Now, all of this, of course, resulted in 13 months of our lives being preoccupied with the relationship between Monica Lewinsky and the president of the United States. But it got its start when this information was shared, both with the independent counsel and with the media.

VAN SUSTEREN: John, you know, when I listen to what Steve says, he says that Linda Tripp says it is politically-motivated. And I don't necessarily think it was politically-motivated. But I must tell you, I think it is a waste of money. Punishment should fit the crime, and I mean, prosecutors have to exercise judgment. Why in the world does the state of Maryland want to kick this dead horse and spend this money?

MCCARTHY: Well, decision to go forward with this case was made months ago. And obviously, I think that when Mr. Montanarelli, and even when the referral was made in this case, no one was going to be able to foretell what was going to happen to the president, what was going to happen in the ensuing months.

VAN SUSTEREN: Why did that make the difference, though, because the case is directed at Linda Tripp's conduct?

MCCARTHY: I think, on the face of it, clearly a felony was committed in our state. I understand that Maryland is one of the most restrictive states in the county, in terms of its wiretap law, but clearly she has committed a felony.

VAN SUSTEREN: But so, I mean, prosecutors oftentimes exercise judgment, and even when a felony has been committed, you look at sort of the big picture, is this really worth us pursuing? And I must tell you that Linda Tripp certainly has received her maybe punishment in the media, people have said unkind things about her.

COSSACK: Well, people often say unkind things about criminals and they still get prosecuted.

VAN SUSTEREN: But I mean, like, this is costing an awful lot of money, and this is not the worse crime I have ever seen.

COSSACK: I'm not saying it is a violent crime, and that perhaps she should go to prison. I guess what I'm saying is I just -- and you know, Greta, how I feel, I mean, I probably wouldn't have done this if I was a prosecutor. But I just don't think it is a clear cut decision that she shouldn't get prosecuted. I am, you know, once again on the fence. MCCARTHY: Unfortunately, when these things come to the public forum, as this case has come, there is different pressures that are brought to bear on everybody that is a participant, and it is something I think everybody recognizes that. is a reality in this case at this point in time. But -- and unfortunately. I think once you become a high-visibility case, it is harder to walk away from it because, to a certain extent, there's public pressure to continue to go forward, and it is hard to walk away from that.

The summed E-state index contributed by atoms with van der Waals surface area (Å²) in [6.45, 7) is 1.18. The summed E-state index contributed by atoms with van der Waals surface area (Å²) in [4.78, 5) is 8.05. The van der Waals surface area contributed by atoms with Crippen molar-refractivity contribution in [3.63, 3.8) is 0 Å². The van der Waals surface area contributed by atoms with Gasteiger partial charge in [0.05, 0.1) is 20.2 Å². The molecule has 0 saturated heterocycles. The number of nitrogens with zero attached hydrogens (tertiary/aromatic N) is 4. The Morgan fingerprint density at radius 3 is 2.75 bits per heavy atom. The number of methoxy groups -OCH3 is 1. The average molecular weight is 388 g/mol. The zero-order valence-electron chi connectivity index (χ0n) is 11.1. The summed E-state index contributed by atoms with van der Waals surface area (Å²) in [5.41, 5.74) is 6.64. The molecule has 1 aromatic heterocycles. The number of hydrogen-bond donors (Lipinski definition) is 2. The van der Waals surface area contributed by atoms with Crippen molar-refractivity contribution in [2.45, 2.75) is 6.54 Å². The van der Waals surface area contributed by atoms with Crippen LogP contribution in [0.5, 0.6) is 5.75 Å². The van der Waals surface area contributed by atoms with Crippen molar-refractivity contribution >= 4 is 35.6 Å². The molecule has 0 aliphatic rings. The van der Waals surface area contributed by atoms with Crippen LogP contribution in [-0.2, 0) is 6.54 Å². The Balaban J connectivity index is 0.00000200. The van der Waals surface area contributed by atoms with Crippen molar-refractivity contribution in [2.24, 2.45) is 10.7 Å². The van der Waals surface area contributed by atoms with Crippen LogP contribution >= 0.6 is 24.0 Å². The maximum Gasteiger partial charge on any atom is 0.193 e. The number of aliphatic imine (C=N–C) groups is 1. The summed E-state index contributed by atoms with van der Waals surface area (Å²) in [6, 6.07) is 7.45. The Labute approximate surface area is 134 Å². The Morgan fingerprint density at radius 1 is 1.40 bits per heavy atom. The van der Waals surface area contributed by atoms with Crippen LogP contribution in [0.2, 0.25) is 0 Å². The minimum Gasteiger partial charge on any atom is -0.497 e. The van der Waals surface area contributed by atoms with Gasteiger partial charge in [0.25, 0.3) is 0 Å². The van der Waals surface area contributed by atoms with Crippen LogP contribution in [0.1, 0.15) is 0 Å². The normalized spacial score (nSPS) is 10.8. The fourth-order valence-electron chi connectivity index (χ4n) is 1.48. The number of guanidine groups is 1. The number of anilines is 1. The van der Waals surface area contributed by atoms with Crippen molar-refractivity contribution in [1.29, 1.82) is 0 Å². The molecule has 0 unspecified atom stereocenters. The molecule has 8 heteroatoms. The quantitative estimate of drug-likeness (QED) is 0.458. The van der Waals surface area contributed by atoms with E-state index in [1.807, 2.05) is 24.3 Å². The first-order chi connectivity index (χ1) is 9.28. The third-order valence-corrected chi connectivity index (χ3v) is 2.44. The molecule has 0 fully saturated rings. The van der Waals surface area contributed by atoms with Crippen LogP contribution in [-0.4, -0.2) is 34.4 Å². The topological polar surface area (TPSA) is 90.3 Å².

VAN SUSTEREN: But there in lies the story, is that the prosecutor should be able to take the heat, should be able to take the pressure, should be able to take noise. But we need to take a break.

And Up next, Linda Tripp on trial. What is the state required to prove? and what witnesses from the investigation of the president will be taking the stand? Stay with us.


According to FBI statistics, serious crime in the United States was down seven percent in 1999, the eighth consecutive year of decline.



COSSACK: Good news for our Internet-savvy viewers: You can now watch BURDEN OF PROOF live on the Worldwide Web. Just log on to We now provide a live video feed Monday through Friday at 12:30 p.m. Eastern time. And if you miss that live show, the program is available on the site at any time via video-on-demand. You can also interact with our show and even join our chat room.


TRIPP: The facts will show that, time after time, I urged her to tell the truth right up until the end. I understand that there has been a great deal of speculation about just who I am and how I got here. Well, the answer is simple: I'm you. I'm just like you. I'm an average American who found herself in a situation not of her own making.